5.Battles - Gloss Drop
|When Tinkerbell takes a dump|
4.The Beach Boys - Smile
This is a bit of a weird one. Smile was originally recorded in 1966/1967, but if you know much about the Beach Boys, you'll know that front man Brian Wilson flipped his shit and hid in his room for a few years smoking weed before the recording process was complete. Since then, the mythical album was released in various forms - Smiley Smile was released in 1967, further Smile bootlegs were leaked in the early nineties, and Brian Wilson re-recorded and released the album under his own name in 2004. But is this just the band/record label completely milking the public for the naive fools we are? Probably. Regardless, this version is known as 'The Smile sessions' and it's probably the closest we're ever going to get to hearing the original album as it was intended. Gritty and hard-hitting it ain't. But the group's voice harmonisations and melodic psychedelia touch on a exciting part in musical history, which stands out as a fantastic album even today.
3.Oneohtrix Point Never - Replica
A journey through an endless, industrial jungle from the 1980s with with all of humanity wiped out. Filmed by Stanley Kubrick. On acid. I'm not quite sure how else I can describe this album. It has the most exciting and unique sounds to come out of any experimental ambient album I've heard in my life. The synthesizers chop and change; they buzz angrily, they provide a heartbeat, they softly sigh as if they were featuring on the Blade Runner soundtrack. The samples used on the album are mostly from adverts from the 1980s, funnily enough, but rather than lazily giving the album cheesy excerpts, the sounds are extremely well crafted into intricate, emotional pieces.
2. Colin Stetson - New History Warfare 2: Judges
|Try playing 'Careless Whisper' on that beast|
1. Fleet Foxes - Helplessness Blues
Giving absolutely no thanks to the generic garbage that is Mumford & Sons, I acquired an opinion that was pretty much "Once you've heard one acoustic-indie sort of band, you've heard them all because they are generic pieces of shit" last year. That was until I gave Helplessness Blues a listen. Fleet Foxes aren't terribly unique with their formula (well crafted acoustic playing with a vocalist that sounds like a bleating lamb), but they manage to execute it amazingly well. The Shrine/An Argument touches my soul in a way not a lot of music does, and the album flows exceptionally well. The tracks aren't cluttered in any way, each instrument is arranged so that it could be argued that any one of them is the centrepiece of the track. There are inspired appearances from a number of instruments and the lyrics are a beautiful compliment to the entire album.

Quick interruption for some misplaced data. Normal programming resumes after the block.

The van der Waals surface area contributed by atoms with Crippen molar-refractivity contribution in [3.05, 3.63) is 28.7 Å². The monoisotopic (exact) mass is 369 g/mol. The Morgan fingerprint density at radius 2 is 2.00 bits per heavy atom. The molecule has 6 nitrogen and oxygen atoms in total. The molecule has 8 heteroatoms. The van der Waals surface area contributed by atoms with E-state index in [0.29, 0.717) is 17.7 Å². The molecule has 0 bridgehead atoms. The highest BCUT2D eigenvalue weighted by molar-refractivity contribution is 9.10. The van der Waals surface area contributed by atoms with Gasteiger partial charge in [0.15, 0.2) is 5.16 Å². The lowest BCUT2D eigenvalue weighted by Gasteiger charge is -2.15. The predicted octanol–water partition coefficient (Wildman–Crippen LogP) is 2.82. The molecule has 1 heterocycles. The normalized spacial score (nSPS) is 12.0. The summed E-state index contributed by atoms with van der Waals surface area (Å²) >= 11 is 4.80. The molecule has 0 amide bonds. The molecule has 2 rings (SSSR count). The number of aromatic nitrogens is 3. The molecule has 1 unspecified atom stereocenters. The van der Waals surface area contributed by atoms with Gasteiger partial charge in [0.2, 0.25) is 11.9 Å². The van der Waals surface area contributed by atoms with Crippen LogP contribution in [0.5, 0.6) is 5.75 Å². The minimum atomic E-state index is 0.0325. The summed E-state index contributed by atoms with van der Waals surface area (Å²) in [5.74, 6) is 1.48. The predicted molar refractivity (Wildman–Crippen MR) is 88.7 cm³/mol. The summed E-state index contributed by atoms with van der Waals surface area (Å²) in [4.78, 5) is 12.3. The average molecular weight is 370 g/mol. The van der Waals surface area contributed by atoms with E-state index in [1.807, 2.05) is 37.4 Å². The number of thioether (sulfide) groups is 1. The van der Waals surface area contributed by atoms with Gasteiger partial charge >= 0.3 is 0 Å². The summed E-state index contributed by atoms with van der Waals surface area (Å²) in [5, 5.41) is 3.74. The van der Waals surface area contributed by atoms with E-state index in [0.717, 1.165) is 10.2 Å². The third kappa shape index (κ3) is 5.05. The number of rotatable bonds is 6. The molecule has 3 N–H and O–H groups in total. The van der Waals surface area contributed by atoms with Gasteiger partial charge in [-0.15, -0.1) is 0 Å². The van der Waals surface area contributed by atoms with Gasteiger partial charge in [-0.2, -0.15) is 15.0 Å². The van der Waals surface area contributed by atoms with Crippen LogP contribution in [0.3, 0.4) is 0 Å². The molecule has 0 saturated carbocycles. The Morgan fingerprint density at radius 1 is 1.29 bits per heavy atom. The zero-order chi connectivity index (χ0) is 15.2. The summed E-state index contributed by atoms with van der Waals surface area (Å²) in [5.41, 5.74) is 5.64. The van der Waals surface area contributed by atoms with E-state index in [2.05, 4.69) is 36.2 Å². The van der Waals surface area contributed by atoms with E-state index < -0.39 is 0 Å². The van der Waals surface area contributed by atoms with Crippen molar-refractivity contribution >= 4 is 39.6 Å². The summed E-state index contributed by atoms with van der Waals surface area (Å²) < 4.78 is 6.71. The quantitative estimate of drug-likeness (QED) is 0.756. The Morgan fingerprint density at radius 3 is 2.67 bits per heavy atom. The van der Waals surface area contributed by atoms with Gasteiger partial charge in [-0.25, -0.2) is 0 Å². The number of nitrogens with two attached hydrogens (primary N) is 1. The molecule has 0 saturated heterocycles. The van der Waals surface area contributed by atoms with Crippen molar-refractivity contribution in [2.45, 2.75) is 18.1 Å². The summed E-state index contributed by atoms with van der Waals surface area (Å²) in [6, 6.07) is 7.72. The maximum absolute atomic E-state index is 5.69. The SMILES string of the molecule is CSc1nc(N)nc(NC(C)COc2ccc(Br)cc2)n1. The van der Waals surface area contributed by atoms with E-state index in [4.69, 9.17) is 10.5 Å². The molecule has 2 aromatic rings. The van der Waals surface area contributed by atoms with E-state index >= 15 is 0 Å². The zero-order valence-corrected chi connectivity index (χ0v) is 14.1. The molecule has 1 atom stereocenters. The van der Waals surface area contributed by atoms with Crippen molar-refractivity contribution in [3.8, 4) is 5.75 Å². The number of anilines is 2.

Changed my mind this time, and I'm linking to the songs on youtube instead of making them available for download. It's probably easier for both of us that way. So here's a little selection of some of my favourite tracks from 2011. They come with the usual warning of the music varying heavily. I was going to put them in some sort of order depending on how weird or experimental I thought each track was, but it became a fruitless exercise. Enjoy -
Oneohtrix Point Never - Up
The Vaccines - Norgaard
Fleet Foxes - The Shrine/An Argument
Colin Stetson - A Dream of Water
Primus - Tragedy's a Comin'
Battles - Ice Cream
Protest the Hero - Hair Trigger
The Beach Boys - Surf's Up
I'm suddenly becoming annoyed at really stupid things. One of my dickhead flatmates tied up a full bin bag and just left it in the kitchen, and they think it's a good idea to keep opening the windows in this freezing cold shithole of a flat. So I better end the blog now.
Thanks for reading!